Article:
American National Government

“A Republic, If You Can Keep It:” Principles and the Many Paradoxes of American Government


Robert E. Botsch, Professor of Political Science, USC Aiken

Copyright 2008-15

A free Web-based text for American Government Students created at USC Aiken


Chapter 1. Introduction


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Chapter 2. The Constitution


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Chapter 3. The Legislative Branch


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Chapter 4. The Executive


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Chapter 5. Bureaucracy


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Chapter 6. The Judicial Branch


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Chapter 7. Federalism


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Chapter 8. Civil Liberties and Civil Rights


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Chapter 9. Interest Groups


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Chapter 10. Political Parties and Elections


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Chapter 11. Public Opinion, Socialization, and the Media + Afterword

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Description: Description: Independence_Hall_Assembly_Room

The assembly room in Independence Hall, Philadelphia, where the Declaration of Independence was signed and the constitutional convention was held, with George Washington’s chair facing the seats for the delegates. Courtesy of Wikimedia Commons.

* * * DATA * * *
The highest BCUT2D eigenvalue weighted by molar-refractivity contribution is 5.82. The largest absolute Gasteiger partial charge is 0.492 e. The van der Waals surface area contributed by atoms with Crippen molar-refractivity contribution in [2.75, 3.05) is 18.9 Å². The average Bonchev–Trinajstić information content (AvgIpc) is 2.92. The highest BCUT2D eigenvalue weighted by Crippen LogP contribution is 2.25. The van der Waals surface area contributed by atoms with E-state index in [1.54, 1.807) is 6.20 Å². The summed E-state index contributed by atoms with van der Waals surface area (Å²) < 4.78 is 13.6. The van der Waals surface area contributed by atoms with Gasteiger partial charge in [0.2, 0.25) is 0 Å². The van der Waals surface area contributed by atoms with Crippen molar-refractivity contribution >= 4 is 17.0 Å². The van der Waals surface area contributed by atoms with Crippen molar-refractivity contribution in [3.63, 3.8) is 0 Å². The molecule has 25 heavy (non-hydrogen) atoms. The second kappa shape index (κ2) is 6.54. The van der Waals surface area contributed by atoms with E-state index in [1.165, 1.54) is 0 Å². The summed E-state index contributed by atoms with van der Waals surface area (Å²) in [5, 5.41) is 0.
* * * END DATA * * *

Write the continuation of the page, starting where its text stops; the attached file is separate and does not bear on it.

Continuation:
Text Information

This text was made possible by a grant from USCA and is solely for the use of USCA students. Below is a detailed outline of the text. To view each chapter for either reading or printing, click on the chapter headings in the frame to the left. The “pdf” versions of each chapter allow you to do searches for words or phrases. If you want to print the chapters, the pdf versions may look better--your choice!

Please email any errors, corrections, or comments to All corrections and comments are welcome!   Bob Botsch


For Carol Botsch, whose meticulous editing and excellent suggestions greatly improved this text, and for the thousands of USC Aiken American Government students who have asked me thought-provoking questions over the many years.


Abbreviated Text Outline



  Chapter 1. Introduction


I. Purposes of this e-text


II. Some basic terms and ideas


III. Plan of the Text



  Chapter 2. The Constitution: An Overview


I. The Paradoxical American Constitution


II. The Nature of Constitutions


III. The Articles of Confederation


IV. The Constitutional Convention


V. The Battle Over Ratification–-Our Unconstitutional Constitution?


VI. The Structure of the Constitution      


VII. Compromises and Conflicts in the Constitution—A Document with Many Paradoxes   


VIII. The Enduring Problem of Interpretation in a Clearly Unclear Constitution



  Chapter 3. The Legislative Branch: The People’s Branch that the People Hate


I. What you know about and what you like about Congress—not much


II. The Legislative Branch as laid out in the Constitution


III. The Evolution of Congress: from part-time citizen legislators to full-time career professionals


IV. Paradoxical Views of Congress Today: “Throw the bums out” and high re-election rates  


V. The Conflicting Functions of Congress         


VI. The Organization of Congress


VII. Differences between the House and the Senate


VIII. The obstacle course of legislation


             IX. Policy Implications—Energy Policy



  Chapter 4. The Executive: The All-Powerful Weakling


I. Introduction—your image of the president and the paradox of the presidential power trap